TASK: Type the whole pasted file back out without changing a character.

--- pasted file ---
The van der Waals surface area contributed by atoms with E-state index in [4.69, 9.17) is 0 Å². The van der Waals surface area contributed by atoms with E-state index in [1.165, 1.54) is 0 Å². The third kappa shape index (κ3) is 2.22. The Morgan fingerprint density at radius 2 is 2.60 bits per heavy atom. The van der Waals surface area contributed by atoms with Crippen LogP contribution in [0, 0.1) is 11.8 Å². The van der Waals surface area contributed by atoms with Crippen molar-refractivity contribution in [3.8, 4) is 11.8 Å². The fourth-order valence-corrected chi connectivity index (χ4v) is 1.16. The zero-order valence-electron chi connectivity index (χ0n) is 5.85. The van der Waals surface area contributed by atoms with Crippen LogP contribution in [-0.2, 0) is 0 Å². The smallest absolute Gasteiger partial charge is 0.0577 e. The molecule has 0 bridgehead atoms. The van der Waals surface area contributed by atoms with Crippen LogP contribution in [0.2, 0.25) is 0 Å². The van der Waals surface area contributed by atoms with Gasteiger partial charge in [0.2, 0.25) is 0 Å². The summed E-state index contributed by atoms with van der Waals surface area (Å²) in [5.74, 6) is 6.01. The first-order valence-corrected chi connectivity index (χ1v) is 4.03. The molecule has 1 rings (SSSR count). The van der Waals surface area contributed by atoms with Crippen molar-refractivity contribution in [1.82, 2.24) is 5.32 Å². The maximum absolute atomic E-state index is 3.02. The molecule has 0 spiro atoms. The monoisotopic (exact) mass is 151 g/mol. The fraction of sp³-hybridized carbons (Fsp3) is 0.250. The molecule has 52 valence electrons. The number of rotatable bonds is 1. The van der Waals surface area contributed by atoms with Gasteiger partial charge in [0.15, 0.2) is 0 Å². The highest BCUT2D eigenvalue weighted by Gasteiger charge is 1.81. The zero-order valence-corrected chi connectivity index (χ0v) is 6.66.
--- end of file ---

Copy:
The van der Waals surface area contributed by atoms with E-state index in [4.69, 9.17) is 0 Å². The van der Waals surface area contributed by atoms with E-state index in [1.165, 1.54) is 0 Å². The third kappa shape index (κ3) is 2.22. The Morgan fingerprint density at radius 2 is 2.60 bits per heavy atom. The van der Waals surface area contributed by atoms with Crippen LogP contribution in [0, 0.1) is 11.8 Å². The van der Waals surface area contributed by atoms with Crippen molar-refractivity contribution in [3.8, 4) is 11.8 Å². The fourth-order valence-corrected chi connectivity index (χ4v) is 1.16. The zero-order valence-electron chi connectivity index (χ0n) is 5.85. The van der Waals surface area contributed by atoms with Crippen LogP contribution in [-0.2, 0) is 0 Å². The smallest absolute Gasteiger partial charge is 0.0577 e. The molecule has 0 bridgehead atoms. The van der Waals surface area contributed by atoms with Crippen LogP contribution in [0.2, 0.25) is 0 Å². The van der Waals surface area contributed by atoms with Gasteiger partial charge in [0.2, 0.25) is 0 Å². The summed E-state index contributed by atoms with van der Waals surface area (Å²) in [5.74, 6) is 6.01. The first-order valence-corrected chi connectivity index (χ1v) is 4.03. The molecule has 1 rings (SSSR count). The van der Waals surface area contributed by atoms with Crippen molar-refractivity contribution in [1.82, 2.24) is 5.32 Å². The maximum absolute atomic E-state index is 3.02. The molecule has 0 spiro atoms. The monoisotopic (exact) mass is 151 g/mol. The fraction of sp³-hybridized carbons (Fsp3) is 0.250. The molecule has 52 valence electrons. The number of rotatable bonds is 1. The van der Waals surface area contributed by atoms with Gasteiger partial charge in [0.15, 0.2) is 0 Å². The highest BCUT2D eigenvalue weighted by Gasteiger charge is 1.81. The zero-order valence-corrected chi connectivity index (χ0v) is 6.66.